Monday, 15 January 2007
Estimation of solar wind pressure and its impact on geomagnetic field during energetic solar events
Exhibit Hall C (Henry B. Gonzalez Convention Center)
The solar wind is now know to be a mixture of materials found in the solar plasma, composed of ionized hydrogen (electrons and protons) with an 8% component of helium and trace amounts of heavy ions. The solar wind has been detected inward toward the sun to the orbit of Mercury, and outward past the orbits of Uranus and Neptune. The flux of particles is modulated by the pressure (both magnetic and thermal) at the base of the wind in the solar corona, and to a certain extent, some of the features of the solar wind, particularlly in the case of high speed streams, can be identified with specific large scale coronal features, the coronal hole structures and solar energetic events. The solar wind, in fact, is the medium which connects the magnetic variation of the Sun out through the heliosphere, the volume of interplanetary space which is influenced by solar magnetic fields, to various bodies found in the solar system. The scientific interest in the solar wind stems from this fact, and has held the attention of researchers for two reasons: (1) To the extent that the physics of the solar wind is known, it is possible to establish causality, and establish predictive capability for solar-geophysical events. (2) The wide range of physical conditions found in the solar wind and its interactions with magnetized and non-magnetized planets, dust, cosmic rays, comets, and spacecraft allow the investigation of physical mechanisms not easily duplicated in the terrestrial laboratory. Many contributions to the basic understanding of plasma processes have been identified and understood in the context of the solar wind. Numerous problems await further investigation and resolution. There is a significant pressure in the interstellar medium, the expansion must eventually stop. The resulting quasi-static bubble is then of the order R AU where R is determined by equating the ram pressure of the solar wind to the total interstellar pressure, P (internal + dynamic + magnetic + cosmic ray pressure):
P = (m * n * V * V)/(R * R)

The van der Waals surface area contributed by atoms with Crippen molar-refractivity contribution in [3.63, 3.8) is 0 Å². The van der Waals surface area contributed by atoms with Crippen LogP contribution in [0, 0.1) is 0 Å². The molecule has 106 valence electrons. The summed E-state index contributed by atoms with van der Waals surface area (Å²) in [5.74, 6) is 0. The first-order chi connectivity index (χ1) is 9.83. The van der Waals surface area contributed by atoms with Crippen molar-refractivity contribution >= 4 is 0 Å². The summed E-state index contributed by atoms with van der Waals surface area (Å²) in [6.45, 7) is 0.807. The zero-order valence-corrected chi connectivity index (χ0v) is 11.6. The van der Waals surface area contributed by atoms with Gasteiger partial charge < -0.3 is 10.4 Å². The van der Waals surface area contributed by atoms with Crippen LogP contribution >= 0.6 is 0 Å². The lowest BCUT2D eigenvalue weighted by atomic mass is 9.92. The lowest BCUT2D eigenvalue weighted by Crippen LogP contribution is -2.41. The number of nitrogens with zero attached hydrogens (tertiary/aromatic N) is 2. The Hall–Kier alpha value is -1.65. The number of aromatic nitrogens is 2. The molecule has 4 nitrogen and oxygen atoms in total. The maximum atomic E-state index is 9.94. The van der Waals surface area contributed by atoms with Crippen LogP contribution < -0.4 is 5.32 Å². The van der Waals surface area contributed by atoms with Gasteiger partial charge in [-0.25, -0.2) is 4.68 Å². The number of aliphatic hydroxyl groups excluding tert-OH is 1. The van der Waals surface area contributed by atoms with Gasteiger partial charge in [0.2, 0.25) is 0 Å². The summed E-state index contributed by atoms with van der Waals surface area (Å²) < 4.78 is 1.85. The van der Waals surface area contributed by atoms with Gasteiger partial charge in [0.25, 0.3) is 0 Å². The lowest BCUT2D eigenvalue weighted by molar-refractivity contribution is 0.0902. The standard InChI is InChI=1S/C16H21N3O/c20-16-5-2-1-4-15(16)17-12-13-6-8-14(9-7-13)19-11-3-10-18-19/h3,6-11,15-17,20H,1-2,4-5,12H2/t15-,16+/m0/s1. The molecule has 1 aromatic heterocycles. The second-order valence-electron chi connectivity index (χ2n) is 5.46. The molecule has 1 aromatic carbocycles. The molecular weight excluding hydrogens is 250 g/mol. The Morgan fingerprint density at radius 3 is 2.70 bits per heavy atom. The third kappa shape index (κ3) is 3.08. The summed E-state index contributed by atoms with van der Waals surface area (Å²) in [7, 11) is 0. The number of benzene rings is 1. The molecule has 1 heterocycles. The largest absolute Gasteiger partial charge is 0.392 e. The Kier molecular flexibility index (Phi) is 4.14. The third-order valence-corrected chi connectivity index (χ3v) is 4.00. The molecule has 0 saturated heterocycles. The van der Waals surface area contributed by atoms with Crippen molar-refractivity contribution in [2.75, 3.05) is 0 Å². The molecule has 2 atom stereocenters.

Here n is the ion number density at 1 AU, m the average ion mass, and V the speed of the solar wind. It is implicit in this relationship, essentially the same as used currently, that the solar wind is highly supersonic and therefore the left hand side of equation (1) need contain only the solar wind ram pressure. Davis, using what little information was available 40 years ago, suggested R = 200 - 2000 AU. Taking n = 8 protons per cubic centimeter, V = 400 km/s and (allowing for the presence of helium), we find that R ~ 85 AU for The solar flares, coronal holes and the coronal mass ejections are the main source of geomagnetic activity. The main role is attributed mainly to coronal mass ejections —CMEs. There is no simple association between CMEs and flares: there are large CMEs without flares and big flares without CMEs. Flares and CMEs seem to be part of a single phenomenon, a solar eruption, and neither one is the cause of the other. There have been a number of detailed analyses of geomagnetic contributions due to different solar wind sources, and also on the classification of geomagnetic activity according to each solar wind structure. Observations from Skylab, Helios, Ulysses, ACE and SOHO have been very useful for the understanding of the Sun – Earth system. A set of recent solar events were selected and using the ACE data and geomagnetic observation in the form of Ap, Kp and Dst we performed a detailed study of the control of IMF and solar wind parameters on the enhancements of geomagnetic activity. It is found that there are three types of events for the enhancement in geomagnetic activity associated with (1) negative or southward Bz, (2) oscillatory variation in Bz and (3) positive or northward Bz. Here these observations and their implications will be discussed. The solar wind RAM pressure on logarithmic scale show almost linear relationship with Kp and not so with other geomagnetic indices. The slope of the line is found to be different from event to event. Kp enhancement varies from ~ 2 to 6 for a tenfold increase in the solar wind RAM pressure during different solar events.